The Shared Ireland team would like to say, comhghairdeas to an esteemed member of our group, on the birth of his first child recently. Delighted to hear both Mother and son (8lbs 1oz) are doing well. Hope you are enjoying your paternity leave.
This news got us thinking. Thinking about this baby boy and what Ireland will look like as he goes to cast his first vote in 18 years time, 2038.
- Will it be possible he’ll have voted at aged 16 by then?
- Will compulsory voting for all residents be implemented by then like the Australian model?
- Which current political parties will have fallen by the way side by then?
- Will we still be using a manual count system or will an electronic version be in place by then?
- Will a single party be in government alone, or will coalition still be the norm?
- Will Sinn Féin and the Greens still be the only all-island parties?
- Or will others have realized by then, representing all citizens should be the order of the day?
- Will Arlene Fosters predecessor be Taoiseach in 2038 after a successful border poll?
- Will Ireland be back in the EU?
What will this Ireland look like?
Fianna Fáil, Fine Gael and the Greens formed a government earlier this year. Micheál Martin was appointed Taoiseach first in a rotating system. One of his first pledges was the establishment of an Shared Island unit – rumours suggest this name came from our group Shared Ireland. We’ll take the compliment.
For many this had alarm bells ringing right away and cast serious doubt moving forward
From the outset Micheál made himself very clear when he refused to reappoint the only Northern Unionist representative in the Senate, Ian Marshall. For many this had alarm bells ringing right away and cast serious doubt moving forward about Micheáls intentions, and was his proposed Shared Island unit only lip service in some elaborate PR stunt? What message did this send out to the Unionist community? A Shared Island is for everyone and by deliberately excluding Ian, the wrong tone was sent.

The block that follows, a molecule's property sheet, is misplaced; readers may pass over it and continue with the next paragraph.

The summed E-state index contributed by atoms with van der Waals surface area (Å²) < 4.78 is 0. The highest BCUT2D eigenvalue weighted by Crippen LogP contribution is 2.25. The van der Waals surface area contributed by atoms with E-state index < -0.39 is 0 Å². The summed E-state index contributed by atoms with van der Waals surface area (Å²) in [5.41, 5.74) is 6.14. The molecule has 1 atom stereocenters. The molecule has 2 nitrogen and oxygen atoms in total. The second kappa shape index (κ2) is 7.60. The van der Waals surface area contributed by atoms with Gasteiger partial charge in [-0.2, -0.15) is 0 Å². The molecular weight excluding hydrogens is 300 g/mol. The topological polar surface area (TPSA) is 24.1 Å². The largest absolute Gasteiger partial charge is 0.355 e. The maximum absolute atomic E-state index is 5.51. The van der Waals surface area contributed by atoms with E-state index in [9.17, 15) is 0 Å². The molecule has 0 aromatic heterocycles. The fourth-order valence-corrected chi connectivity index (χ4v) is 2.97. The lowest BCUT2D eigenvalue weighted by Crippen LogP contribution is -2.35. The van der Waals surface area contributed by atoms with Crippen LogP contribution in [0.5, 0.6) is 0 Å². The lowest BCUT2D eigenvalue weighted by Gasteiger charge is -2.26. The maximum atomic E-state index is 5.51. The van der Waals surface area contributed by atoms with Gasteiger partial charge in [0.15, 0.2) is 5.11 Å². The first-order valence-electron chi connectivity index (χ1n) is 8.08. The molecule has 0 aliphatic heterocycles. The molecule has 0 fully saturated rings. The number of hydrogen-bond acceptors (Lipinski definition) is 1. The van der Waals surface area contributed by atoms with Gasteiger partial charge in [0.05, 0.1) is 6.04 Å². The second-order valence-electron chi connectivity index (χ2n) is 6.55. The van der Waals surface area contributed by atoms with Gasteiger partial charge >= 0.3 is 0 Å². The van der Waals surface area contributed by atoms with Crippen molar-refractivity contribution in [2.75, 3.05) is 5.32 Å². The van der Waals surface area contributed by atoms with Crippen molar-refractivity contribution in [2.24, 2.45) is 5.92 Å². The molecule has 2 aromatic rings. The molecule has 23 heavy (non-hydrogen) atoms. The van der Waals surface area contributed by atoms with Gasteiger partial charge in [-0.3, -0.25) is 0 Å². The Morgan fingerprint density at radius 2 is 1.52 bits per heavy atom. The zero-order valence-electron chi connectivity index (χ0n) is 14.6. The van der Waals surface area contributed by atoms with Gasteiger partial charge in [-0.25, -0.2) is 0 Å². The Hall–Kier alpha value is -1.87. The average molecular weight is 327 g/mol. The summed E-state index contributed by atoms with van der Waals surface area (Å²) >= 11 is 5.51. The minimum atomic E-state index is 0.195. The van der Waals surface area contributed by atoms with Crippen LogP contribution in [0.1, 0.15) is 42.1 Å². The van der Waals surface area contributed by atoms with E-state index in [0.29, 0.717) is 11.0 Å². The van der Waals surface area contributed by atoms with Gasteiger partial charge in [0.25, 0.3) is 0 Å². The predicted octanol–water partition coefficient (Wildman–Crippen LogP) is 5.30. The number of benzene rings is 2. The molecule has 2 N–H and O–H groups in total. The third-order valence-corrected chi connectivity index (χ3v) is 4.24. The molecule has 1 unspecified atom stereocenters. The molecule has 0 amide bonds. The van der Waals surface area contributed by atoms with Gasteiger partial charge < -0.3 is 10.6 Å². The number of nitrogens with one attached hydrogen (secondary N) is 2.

As we approach the last quarter of 2020, Micheál’s new Shared Island unit is as far away as ever it seems. A Shared Island unit is required to plan, prepare and discuss any new Ireland. This unit’s establishment is long overdue. Until we see action from Dublin, a few questions remain regarding the future of our new arrival…
- Will our new Shared Ireland baby boy live in an open free society that caters for all citizens living on this Island equally?
- If he chooses not to live in a city, will his government provide him essential services?
- Will he have a right to express his sexuality without fear of discrimination or prejudice?
- Will he be able to travel all 32 counties and be treated as an EU citizen?
- Will he live in an Ireland free from sectarian bigotry? Free from religious control and dogma?
- Will his government provide a stable, prosperous and forward thinking environment to raise his children, or, will emigration be the only option?
- Will he experience an Ireland where colour, race or nationality isn’t the first thought in our mind?
- Will he be able to avail of an all Island public transportation system – infrastructure that link ports, cities, towns and villages, regardless of location?
- Will he live in an Ireland that fully implemented the principles of the Good Friday Agreement?
Martin Luther king once had a dream. We also have a dream, this dream is for our new Shared Ireland baby to realise his full potential. Let his country be an ambassador for visionary thinking, let him be proud of his political leaders and maybe one day, our new Shared Ireland baby will also inspire the nation.
The #SharedIreland team.
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